This report references 82 documents. Each is cited and annotated in one of two sections--the Key References and the General References. The 32 Key References are research reviews, controlled experimental studies, or documents that are in some other way central to the present discussion. Of the eight research reviews, four deal with both peer and cross-age tutoring, three deal with peer tutoring alone, and one deals only with cross-age tutoring. Five of the reviews focus only on learning disabled, at-risk, or special education students. The General References section cites pieces that are less central to a review of effectiveness, are smaller in scope, or address issues in less depth than key documents do. In both sets of references, there are peer as well as cross-age studies; elementary, middle, high-school and college studies; and studies of both "regular" and "special needs" students.
The peer and cross-age tutoring research conducted prior to the past decade is well represented by Cohen, Kulik, and Kulik's 1982 meta-analysis. Using strict methodological criteria, these researchers selected 52 well-designed studies describing program effects on test scores, chiefly in reading and math. The results showed a moderately beneficial effect on tutees achievement and a smaller but significant effect on their attitudes toward subject matter. Looking at the effects on TUTORS, the researchers found a small but significant effect for academic outcomes and for self-concept and a slightly larger effect for attitudes toward subject matter. Math achievement effects were stronger than reading effects for both tutors and tutees. Tutees' achievement improved more in more structured programs of shorter duration and when lower-level skills were taught and tested on locally developed examinations.
Most reports of tutoring's effectiveness published since the Cohen, et al. meta-analysis are based on studies of particular subjects or particular student populations. Thus, effectiveness is discussed here in the context of such categories.
Both tutors and tutees have been shown to benefit academically from peer and cross-age tutoring in elementary mathematics (Britz, Dixon, and McLaughlin 1989; Damon and Phelps 1989a; Pigott, Fantuzzo, and Clement 1986). Math skills addressed in this research included ratio, proportion, and perspective taking, among others. Effects on affective outcomes in mathematics research were less conclusive, although there is evidence that peer tutoring can increase the formation of friendship bonds between partners. Many of the students in this research were low achievers, mildly handicapped, or socially disadvantaged.
Researchers have also noted significant beneficial effects on the language arts achievement of tutors (Rekrut 1992) and especially tutees (Palincsar and Brown 1986; Wheldall and Mettem 1985; Wheldall and Colmar 1990; Giesecke, et al. 1993; and Barbetta, et al. 1991). Language arts areas examined include story grammar, comprehension, identification of sight words, acqusition of vocabulary, and general reading skills. Most of this research involved elementary students (some were middle-schoolers), and positive results were found for both short- and long-term tutoring.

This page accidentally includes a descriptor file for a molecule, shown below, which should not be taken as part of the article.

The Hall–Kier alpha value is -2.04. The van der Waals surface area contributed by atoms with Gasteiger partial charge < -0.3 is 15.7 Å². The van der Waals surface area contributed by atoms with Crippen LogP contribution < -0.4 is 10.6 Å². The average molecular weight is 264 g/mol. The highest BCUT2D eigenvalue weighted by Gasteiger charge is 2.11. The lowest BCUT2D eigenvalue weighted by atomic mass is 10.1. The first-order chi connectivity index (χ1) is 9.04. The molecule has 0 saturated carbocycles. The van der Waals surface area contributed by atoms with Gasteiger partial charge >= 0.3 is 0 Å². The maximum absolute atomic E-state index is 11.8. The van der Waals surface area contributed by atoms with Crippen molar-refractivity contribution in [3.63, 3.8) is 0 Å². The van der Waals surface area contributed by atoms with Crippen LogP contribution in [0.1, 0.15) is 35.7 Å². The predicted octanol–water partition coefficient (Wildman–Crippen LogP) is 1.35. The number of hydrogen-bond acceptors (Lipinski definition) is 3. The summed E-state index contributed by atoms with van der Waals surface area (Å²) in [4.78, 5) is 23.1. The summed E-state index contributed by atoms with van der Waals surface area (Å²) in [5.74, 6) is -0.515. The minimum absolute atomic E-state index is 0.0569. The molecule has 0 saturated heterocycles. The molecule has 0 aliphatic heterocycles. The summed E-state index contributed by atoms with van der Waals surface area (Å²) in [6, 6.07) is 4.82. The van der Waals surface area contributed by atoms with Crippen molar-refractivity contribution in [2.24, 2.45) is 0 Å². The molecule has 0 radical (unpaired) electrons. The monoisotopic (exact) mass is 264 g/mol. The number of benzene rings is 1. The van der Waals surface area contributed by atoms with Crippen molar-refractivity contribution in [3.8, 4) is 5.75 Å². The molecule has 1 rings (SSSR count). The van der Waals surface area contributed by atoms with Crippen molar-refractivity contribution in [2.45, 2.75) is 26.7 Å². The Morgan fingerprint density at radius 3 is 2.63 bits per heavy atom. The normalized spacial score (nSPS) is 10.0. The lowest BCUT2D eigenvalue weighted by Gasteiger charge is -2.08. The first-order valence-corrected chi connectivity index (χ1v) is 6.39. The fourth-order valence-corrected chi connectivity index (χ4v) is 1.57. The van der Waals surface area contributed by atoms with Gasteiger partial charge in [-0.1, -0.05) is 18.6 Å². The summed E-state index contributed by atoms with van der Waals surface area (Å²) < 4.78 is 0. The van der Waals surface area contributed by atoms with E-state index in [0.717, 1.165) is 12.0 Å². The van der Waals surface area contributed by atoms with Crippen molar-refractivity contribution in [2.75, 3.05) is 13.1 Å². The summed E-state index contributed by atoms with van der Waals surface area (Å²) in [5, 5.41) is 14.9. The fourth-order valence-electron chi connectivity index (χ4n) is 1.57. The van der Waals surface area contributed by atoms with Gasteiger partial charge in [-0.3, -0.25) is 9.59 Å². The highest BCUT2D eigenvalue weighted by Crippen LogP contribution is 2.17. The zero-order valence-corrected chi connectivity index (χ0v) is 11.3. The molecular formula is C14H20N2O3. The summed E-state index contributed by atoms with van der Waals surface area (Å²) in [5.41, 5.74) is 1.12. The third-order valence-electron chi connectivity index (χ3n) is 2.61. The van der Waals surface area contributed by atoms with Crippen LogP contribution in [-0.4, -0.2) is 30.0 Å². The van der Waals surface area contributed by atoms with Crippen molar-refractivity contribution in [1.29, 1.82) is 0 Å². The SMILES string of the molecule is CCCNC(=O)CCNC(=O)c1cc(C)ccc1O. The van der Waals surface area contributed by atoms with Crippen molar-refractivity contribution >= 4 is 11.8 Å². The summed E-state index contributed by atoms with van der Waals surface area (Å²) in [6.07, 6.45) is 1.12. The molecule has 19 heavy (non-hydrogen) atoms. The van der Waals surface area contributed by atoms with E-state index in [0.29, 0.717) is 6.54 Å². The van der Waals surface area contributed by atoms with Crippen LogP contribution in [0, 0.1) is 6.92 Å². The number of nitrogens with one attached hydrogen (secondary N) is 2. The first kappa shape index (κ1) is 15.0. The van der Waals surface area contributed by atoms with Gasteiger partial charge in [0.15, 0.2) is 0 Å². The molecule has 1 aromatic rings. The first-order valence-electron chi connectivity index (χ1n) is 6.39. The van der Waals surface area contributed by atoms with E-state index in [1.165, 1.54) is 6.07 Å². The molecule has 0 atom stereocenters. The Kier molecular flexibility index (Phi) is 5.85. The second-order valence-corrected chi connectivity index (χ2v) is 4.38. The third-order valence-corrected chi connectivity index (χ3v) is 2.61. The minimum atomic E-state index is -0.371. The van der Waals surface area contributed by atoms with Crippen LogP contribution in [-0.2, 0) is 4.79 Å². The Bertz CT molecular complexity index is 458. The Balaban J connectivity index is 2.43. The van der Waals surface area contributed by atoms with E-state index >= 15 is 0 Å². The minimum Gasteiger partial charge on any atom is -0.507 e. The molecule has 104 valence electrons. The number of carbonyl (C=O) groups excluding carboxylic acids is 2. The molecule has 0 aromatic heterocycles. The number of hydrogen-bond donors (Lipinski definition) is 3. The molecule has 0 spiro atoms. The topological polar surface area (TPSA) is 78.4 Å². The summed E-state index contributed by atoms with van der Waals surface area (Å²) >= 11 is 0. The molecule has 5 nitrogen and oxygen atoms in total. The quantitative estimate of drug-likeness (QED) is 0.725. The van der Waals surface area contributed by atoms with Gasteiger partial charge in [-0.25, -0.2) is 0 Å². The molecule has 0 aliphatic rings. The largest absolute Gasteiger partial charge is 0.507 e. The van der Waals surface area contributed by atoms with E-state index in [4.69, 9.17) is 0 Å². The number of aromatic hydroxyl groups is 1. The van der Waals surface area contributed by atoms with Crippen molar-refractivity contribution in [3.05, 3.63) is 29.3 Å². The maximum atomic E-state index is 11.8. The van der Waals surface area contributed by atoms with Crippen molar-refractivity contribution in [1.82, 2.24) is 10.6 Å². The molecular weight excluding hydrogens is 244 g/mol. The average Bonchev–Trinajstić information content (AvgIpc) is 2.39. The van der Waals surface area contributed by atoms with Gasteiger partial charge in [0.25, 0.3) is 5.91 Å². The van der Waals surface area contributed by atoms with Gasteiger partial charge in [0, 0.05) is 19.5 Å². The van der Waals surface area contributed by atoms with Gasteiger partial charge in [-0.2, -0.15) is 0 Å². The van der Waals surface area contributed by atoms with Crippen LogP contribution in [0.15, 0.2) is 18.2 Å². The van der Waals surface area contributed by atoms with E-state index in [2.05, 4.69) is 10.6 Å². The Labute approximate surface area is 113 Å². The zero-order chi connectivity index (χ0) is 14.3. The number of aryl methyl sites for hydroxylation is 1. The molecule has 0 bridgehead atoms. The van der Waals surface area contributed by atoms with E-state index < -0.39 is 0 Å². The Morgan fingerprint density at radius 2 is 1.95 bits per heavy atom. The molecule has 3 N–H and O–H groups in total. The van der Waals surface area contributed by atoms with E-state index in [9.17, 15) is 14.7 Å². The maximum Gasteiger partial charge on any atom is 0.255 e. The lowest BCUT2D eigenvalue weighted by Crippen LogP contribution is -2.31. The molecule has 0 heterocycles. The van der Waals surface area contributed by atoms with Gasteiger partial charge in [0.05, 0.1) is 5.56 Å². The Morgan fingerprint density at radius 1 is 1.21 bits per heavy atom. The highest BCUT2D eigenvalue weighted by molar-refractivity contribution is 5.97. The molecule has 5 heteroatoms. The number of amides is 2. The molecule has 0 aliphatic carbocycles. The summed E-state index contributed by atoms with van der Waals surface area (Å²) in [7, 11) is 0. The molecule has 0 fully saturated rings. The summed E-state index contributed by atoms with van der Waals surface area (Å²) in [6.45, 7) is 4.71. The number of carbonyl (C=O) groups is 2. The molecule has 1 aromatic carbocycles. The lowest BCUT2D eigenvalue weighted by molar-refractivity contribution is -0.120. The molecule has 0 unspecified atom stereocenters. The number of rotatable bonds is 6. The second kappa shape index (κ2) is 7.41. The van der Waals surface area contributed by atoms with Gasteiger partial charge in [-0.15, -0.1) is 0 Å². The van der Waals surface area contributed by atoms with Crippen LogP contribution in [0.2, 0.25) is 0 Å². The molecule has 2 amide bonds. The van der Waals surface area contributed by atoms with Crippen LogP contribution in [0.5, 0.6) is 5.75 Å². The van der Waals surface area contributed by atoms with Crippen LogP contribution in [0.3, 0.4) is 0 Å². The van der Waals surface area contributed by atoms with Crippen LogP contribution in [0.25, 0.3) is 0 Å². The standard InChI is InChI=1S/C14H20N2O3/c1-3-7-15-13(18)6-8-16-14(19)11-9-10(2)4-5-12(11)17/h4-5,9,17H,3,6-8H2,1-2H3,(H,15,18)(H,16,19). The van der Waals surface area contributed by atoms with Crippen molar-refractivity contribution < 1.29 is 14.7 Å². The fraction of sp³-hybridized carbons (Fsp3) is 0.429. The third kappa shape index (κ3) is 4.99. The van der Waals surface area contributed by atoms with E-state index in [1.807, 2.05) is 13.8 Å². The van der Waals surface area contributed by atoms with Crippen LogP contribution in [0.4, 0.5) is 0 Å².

Research studies in the areas of peer and cross- in tutoringin science, social studies, health, and art are too few to permit firm conclusions about the achievement effects of these practices--indeed, some of this research did not address achievement outcomes. However, some positive achievement outcomes were noted (Rosenthal 1994; Bland and Harris 1989; Maheady, Sacca, and Harper 1988; Thurston 1994; and Anliker, et al. 1993).
Studies whose main focus was the affective outcomes produced by peer and cross-age tutoring have generally revealed positive results. These include improved attitudes of younger students toward older ones, increased "internality" of locus of control, and improved school attendance (Raschke, et al. 1988; Dohrn 1994; Imich 1990; and Miller, et al. 1993).
Studies pertaining to high-needs student populations are presented in the next section of this report.
Research on low-achieving and other high-needs students as tutors has increased in the last decade. Both wide-ranging reviews and individual studies show impressive gains for low-achieving, limited-English-speaking, learning disabled, behaviorally disordered and other at-risk student populations in both the academic and affective realms and at all age/grade levels. Areas showing significant benefits for tutors engaged in peer or cross-age tutoring include:
A variety of studies have shown that students with disabilities benefit from being tutored. One broad review of studies of both regular and special education students and across a variety of subject areas, concluded that cross-age and same-age peer-mediated strategies were as effective or more effective than the traditional teacher-mediated practices to which they were compared (Greenwood, Carta, and Kamps 1990). Studies addressing specific categories of disability have also found academic and affective benefits, specifically improvements in mathematics, social skills, and time-on-task. These are identified below:
In a comparison of the cost-effectiveness of Computer Aided Instruciton (CAI), peer tutoring, reducing class size and increasing the length of the school day, peer tutoring was found to be more cost-effective than CAI (Levin, Glass, and Meister 1987, pp. 50-72). Both peer tutoring and CAI were shown to be more cost-effective than reducing class size or increasing the length of the school day. However, Greenwood, Carta, and Kamps have called attention to high start-up costs, including planning time, teacher training, consultation, peer-group or peer-tutor training, and monitoring to insure quality control. Even so, they say peer-tutoring operating costs may be lower than those of other programs (1990, p. 197).